A year after his mothers death in 1922 Salvador moved into the Residencia de Estudiantes in Madrid. Here he studied at the Real Academia de Bellas Ares de San Fernando. Salvador became friends with Pepin Bello, Luis Bunuel, Federico Garcia Lorca and others. The friendship with Garcia Lorca was one of mutual passion, but Salvador said that when Lorca made an advance Salvador turned him down. Salvador and Garcia would remain friends and it would be his most emotionally intense relationships until the poet died at the hands of Nationalist forces in 1936 during the beginning of the Spanish Civil War. Also in 1922 Salvador started a relationship that would last a lifetime with the Prado Museum. Every Sunday morning, Salvador went to the Prado Museum to study the works of the Great masters before him. Salvador was quoted to say this about this period in his life:
” This was the start of a monk- like period for me, devoted entirely to solitary work: visits to the Prado, where, pencil in hand, I analyzed all the great masterpieces, studio work, models, research.”-Salvador Dali
Salvador’s friends and peers from school where his biggest fans at the time, due to the fact that his experimenting with Cubism was not main stream yet especially not in Madrid at the time. In his work called Cabaret Scene painted in 1922 is said to be a typical example of such work of his in Cubism. During this time of experimenting in Cubism, Salvador became more acquainted with avant-garde movements, including Dada and Futurism.
They say that one of his early works called Night Walking Dreams painted in 1922 has a strong influence in Futurist and Cubist works. In May 1925 Salvador exhibited eleven works in a group exhibition held by the newly formed Sociedad Iberca de Artistas in Madrid. Seven of his works were in his Cubist mode and four are in more realist style. He recieved praise by several leading critics of the time. Some of the trends in Salvador’s works in the 1920’s was influenced by many styles of art ranging from cutting-edge avant-garde to classical influences including Raphael, Bronzino and Valazquez. Salvador’s exhibitions of his works attracted much attention. With a mixture of praise and puzzled debate from critics. Also in the mid 1920’s Salvador started coming into his own sense of personal style. He grew out a neatly trimmed mustache that later in the decades he cultivated into a more flamboyant mustache that became known as his icon.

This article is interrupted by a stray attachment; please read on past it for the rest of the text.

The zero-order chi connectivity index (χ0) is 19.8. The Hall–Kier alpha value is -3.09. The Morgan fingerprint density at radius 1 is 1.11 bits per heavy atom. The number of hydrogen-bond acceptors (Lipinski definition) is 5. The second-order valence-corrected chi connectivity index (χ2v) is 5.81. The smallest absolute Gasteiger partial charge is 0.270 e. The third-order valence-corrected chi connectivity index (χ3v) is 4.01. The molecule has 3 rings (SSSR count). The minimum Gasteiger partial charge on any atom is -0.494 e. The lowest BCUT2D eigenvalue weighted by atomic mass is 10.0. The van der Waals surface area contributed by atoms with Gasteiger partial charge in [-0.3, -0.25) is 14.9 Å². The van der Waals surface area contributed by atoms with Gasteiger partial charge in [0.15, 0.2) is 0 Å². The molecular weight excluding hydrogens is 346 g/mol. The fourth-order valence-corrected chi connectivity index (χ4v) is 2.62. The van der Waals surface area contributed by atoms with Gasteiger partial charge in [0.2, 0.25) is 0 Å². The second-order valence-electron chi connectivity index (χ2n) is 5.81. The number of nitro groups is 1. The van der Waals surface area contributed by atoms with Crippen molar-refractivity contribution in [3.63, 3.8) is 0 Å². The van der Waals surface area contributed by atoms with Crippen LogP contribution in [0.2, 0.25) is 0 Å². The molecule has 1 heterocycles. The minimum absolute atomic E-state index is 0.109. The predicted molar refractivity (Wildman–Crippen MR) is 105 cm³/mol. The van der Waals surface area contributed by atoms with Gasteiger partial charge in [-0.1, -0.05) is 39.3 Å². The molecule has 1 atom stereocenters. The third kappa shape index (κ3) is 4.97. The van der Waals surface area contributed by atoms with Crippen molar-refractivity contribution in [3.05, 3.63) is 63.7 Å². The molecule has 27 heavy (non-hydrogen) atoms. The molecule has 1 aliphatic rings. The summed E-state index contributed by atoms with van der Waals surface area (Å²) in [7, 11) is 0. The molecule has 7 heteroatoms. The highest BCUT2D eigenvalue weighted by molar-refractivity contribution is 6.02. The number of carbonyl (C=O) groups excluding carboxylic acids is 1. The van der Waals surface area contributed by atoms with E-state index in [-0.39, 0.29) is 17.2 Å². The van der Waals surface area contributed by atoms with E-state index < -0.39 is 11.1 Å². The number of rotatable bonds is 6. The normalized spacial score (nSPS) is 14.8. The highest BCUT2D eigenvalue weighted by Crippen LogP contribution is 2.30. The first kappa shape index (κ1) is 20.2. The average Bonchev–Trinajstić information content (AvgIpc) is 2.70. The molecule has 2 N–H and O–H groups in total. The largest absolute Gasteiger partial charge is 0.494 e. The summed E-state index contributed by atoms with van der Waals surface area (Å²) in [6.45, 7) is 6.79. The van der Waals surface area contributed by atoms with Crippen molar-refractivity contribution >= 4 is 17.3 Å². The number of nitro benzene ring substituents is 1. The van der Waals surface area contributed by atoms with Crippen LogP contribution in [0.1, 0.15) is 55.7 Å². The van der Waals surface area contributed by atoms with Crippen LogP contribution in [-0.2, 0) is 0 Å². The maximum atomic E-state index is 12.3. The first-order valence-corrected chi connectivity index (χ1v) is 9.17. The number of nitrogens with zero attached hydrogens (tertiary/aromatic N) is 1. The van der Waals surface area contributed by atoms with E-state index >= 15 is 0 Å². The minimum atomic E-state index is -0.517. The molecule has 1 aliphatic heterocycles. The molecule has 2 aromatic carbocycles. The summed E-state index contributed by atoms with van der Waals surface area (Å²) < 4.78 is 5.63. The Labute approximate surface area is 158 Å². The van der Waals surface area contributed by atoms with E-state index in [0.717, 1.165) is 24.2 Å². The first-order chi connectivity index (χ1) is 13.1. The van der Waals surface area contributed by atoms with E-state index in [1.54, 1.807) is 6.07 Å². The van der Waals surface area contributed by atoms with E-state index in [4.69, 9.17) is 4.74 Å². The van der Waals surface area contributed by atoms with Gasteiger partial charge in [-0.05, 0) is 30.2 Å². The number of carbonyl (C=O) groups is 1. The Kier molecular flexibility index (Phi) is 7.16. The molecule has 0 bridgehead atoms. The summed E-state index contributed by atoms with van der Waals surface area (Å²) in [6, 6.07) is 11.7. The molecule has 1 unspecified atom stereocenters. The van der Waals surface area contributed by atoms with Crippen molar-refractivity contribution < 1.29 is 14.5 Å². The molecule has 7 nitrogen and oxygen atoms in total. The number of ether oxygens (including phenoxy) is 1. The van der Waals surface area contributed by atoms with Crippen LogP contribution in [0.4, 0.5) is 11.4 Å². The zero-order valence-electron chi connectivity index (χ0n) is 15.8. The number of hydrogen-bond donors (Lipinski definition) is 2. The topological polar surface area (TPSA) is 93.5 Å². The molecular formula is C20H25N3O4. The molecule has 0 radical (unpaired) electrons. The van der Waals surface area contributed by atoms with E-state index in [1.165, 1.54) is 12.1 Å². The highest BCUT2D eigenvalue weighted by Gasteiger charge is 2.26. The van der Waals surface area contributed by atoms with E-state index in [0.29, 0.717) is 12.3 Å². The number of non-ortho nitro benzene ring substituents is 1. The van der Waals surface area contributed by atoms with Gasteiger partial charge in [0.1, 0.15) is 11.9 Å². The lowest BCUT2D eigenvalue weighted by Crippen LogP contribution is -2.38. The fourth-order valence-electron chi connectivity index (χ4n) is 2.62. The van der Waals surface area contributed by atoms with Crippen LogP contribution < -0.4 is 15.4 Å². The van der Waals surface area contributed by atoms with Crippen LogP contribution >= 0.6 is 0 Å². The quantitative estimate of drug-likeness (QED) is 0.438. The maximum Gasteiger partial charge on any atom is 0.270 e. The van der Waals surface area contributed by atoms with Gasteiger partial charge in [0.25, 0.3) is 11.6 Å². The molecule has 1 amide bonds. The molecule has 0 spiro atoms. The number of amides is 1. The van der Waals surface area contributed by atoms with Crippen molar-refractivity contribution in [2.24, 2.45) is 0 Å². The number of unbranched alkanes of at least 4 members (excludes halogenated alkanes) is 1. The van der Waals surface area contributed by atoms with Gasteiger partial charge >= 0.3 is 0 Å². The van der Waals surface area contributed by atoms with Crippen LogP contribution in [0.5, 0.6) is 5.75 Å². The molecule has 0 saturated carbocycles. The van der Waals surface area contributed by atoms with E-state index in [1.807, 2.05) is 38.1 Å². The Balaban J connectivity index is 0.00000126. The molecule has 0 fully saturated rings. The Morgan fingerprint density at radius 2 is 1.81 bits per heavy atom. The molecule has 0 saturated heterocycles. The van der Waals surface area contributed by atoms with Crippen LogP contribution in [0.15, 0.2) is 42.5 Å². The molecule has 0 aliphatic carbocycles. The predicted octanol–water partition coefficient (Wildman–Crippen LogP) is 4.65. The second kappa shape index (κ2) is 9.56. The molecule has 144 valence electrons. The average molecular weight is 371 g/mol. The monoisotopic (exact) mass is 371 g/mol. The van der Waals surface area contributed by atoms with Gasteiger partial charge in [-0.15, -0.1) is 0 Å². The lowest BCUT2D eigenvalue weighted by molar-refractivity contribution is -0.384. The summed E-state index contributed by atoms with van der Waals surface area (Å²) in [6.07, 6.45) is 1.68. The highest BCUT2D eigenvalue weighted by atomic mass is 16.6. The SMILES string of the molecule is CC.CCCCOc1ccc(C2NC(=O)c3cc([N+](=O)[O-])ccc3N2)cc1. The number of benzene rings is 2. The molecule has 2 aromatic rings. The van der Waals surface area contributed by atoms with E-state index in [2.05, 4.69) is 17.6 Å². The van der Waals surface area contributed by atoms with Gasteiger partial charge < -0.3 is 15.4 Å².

Salvador collaborated with Surrealist fil director Luis Bunel on a short film Un Chien Andaluo. Salvadors main contribution was to help write the script for the film. Salvador also claimed to have also played a significant role in the feeling of the project, but this has not been proven. In November of 1929 Salvador had another exhibition at the Goemans Gallery and he featured eleven of his works.Andre Btreton described Salvador’s works as ” The most hallucinary that has been produced until now.” The exhibition at Goemans was a commercial success but the critics responses was divided. In the same year Salvador met and married his wife Gala, who was born Elena Ivanovna Diakonova. She was a Russian immigrant and ten years older than Salvador and at the time they first met she was already married to Paul Eluard. Salvadors father strongly disapproved of his sons romance with Gala and saw his connection to the surrealists as a bad influence on his morals. But the straw that broke the camels back in their relationship was when Salvador’s father read in an article in the Barcelona newspaper that his son recently had an exhibition in Paris showing his drawing of the Sacred Heart of Jesus Christ. The drawing did not bothered his father, it was the crazy inscription that Salvador wrote that he was quoted saying;